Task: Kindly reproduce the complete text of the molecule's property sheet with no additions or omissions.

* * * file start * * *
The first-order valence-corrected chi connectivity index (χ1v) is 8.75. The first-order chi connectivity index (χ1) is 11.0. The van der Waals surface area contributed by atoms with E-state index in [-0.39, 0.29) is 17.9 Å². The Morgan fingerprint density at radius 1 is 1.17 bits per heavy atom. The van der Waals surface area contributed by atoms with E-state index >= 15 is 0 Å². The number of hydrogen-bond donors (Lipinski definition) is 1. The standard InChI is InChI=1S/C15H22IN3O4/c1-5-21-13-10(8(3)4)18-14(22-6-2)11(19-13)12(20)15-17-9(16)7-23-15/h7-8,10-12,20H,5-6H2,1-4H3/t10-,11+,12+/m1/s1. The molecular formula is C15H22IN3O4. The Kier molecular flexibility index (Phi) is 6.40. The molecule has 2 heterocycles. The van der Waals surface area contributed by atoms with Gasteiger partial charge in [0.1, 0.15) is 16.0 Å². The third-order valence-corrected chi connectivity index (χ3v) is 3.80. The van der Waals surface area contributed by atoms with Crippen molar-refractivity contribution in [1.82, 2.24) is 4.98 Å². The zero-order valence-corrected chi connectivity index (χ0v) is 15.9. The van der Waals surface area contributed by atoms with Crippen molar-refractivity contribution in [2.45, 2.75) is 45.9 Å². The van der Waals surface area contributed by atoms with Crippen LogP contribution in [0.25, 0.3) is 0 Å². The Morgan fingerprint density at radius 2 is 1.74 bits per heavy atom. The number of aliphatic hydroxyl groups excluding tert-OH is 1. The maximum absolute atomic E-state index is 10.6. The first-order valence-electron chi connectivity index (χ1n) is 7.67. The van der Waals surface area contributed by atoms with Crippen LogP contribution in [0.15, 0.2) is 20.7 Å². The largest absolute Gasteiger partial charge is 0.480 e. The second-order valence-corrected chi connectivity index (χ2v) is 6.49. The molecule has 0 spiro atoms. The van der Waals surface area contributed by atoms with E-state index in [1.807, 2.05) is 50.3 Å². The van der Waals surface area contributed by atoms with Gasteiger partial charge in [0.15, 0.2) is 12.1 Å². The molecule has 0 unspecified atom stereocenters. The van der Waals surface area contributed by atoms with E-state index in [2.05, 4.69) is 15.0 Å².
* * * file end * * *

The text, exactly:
The first-order valence-corrected chi connectivity index (χ1v) is 8.75. The first-order chi connectivity index (χ1) is 11.0. The van der Waals surface area contributed by atoms with E-state index in [-0.39, 0.29) is 17.9 Å². The Morgan fingerprint density at radius 1 is 1.17 bits per heavy atom. The van der Waals surface area contributed by atoms with E-state index >= 15 is 0 Å². The number of hydrogen-bond donors (Lipinski definition) is 1. The standard InChI is InChI=1S/C15H22IN3O4/c1-5-21-13-10(8(3)4)18-14(22-6-2)11(19-13)12(20)15-17-9(16)7-23-15/h7-8,10-12,20H,5-6H2,1-4H3/t10-,11+,12+/m1/s1. The molecular formula is C15H22IN3O4. The Kier molecular flexibility index (Phi) is 6.40. The molecule has 2 heterocycles. The van der Waals surface area contributed by atoms with Gasteiger partial charge in [0.1, 0.15) is 16.0 Å². The third-order valence-corrected chi connectivity index (χ3v) is 3.80. The van der Waals surface area contributed by atoms with Crippen molar-refractivity contribution in [1.82, 2.24) is 4.98 Å². The zero-order valence-corrected chi connectivity index (χ0v) is 15.9. The van der Waals surface area contributed by atoms with Crippen molar-refractivity contribution in [2.45, 2.75) is 45.9 Å². The van der Waals surface area contributed by atoms with Crippen LogP contribution in [0.25, 0.3) is 0 Å². The Morgan fingerprint density at radius 2 is 1.74 bits per heavy atom. The number of aliphatic hydroxyl groups excluding tert-OH is 1. The maximum absolute atomic E-state index is 10.6. The first-order valence-electron chi connectivity index (χ1n) is 7.67. The van der Waals surface area contributed by atoms with Crippen LogP contribution in [0.15, 0.2) is 20.7 Å². The largest absolute Gasteiger partial charge is 0.480 e. The second-order valence-corrected chi connectivity index (χ2v) is 6.49. The molecule has 0 spiro atoms. The van der Waals surface area contributed by atoms with E-state index in [1.807, 2.05) is 50.3 Å². The van der Waals surface area contributed by atoms with Gasteiger partial charge in [0.15, 0.2) is 12.1 Å². The molecule has 0 unspecified atom stereocenters. The van der Waals surface area contributed by atoms with E-state index in [2.05, 4.69) is 15.0 Å².